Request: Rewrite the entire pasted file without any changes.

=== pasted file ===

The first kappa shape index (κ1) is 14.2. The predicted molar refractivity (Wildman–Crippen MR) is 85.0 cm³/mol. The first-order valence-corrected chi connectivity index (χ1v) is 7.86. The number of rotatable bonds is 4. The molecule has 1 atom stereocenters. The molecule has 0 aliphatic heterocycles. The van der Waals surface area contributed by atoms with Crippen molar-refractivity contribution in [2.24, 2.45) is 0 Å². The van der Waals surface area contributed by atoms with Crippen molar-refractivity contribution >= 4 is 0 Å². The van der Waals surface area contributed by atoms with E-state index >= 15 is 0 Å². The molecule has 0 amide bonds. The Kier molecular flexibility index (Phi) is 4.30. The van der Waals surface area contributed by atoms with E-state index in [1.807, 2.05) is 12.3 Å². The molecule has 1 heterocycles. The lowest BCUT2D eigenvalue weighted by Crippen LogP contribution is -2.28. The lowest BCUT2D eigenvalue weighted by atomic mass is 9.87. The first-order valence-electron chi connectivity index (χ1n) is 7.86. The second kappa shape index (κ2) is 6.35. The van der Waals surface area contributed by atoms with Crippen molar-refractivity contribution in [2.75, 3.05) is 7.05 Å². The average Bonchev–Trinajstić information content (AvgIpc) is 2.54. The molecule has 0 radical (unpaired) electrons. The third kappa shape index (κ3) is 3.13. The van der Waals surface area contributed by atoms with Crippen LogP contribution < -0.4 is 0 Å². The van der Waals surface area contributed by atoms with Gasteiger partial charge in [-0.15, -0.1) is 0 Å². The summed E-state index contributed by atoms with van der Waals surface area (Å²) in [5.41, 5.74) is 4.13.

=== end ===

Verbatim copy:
The first kappa shape index (κ1) is 14.2. The predicted molar refractivity (Wildman–Crippen MR) is 85.0 cm³/mol. The first-order valence-corrected chi connectivity index (χ1v) is 7.86. The number of rotatable bonds is 4. The molecule has 1 atom stereocenters. The molecule has 0 aliphatic heterocycles. The van der Waals surface area contributed by atoms with Crippen molar-refractivity contribution in [2.24, 2.45) is 0 Å². The van der Waals surface area contributed by atoms with Crippen molar-refractivity contribution >= 4 is 0 Å². The van der Waals surface area contributed by atoms with E-state index >= 15 is 0 Å². The molecule has 0 amide bonds. The Kier molecular flexibility index (Phi) is 4.30. The van der Waals surface area contributed by atoms with E-state index in [1.807, 2.05) is 12.3 Å². The molecule has 1 heterocycles. The lowest BCUT2D eigenvalue weighted by Crippen LogP contribution is -2.28. The lowest BCUT2D eigenvalue weighted by atomic mass is 9.87. The first-order valence-electron chi connectivity index (χ1n) is 7.86. The second kappa shape index (κ2) is 6.35. The van der Waals surface area contributed by atoms with Crippen molar-refractivity contribution in [2.75, 3.05) is 7.05 Å². The average Bonchev–Trinajstić information content (AvgIpc) is 2.54. The molecule has 0 radical (unpaired) electrons. The third kappa shape index (κ3) is 3.13. The van der Waals surface area contributed by atoms with Crippen LogP contribution < -0.4 is 0 Å². The van der Waals surface area contributed by atoms with Gasteiger partial charge in [-0.15, -0.1) is 0 Å². The summed E-state index contributed by atoms with van der Waals surface area (Å²) in [5.41, 5.74) is 4.13.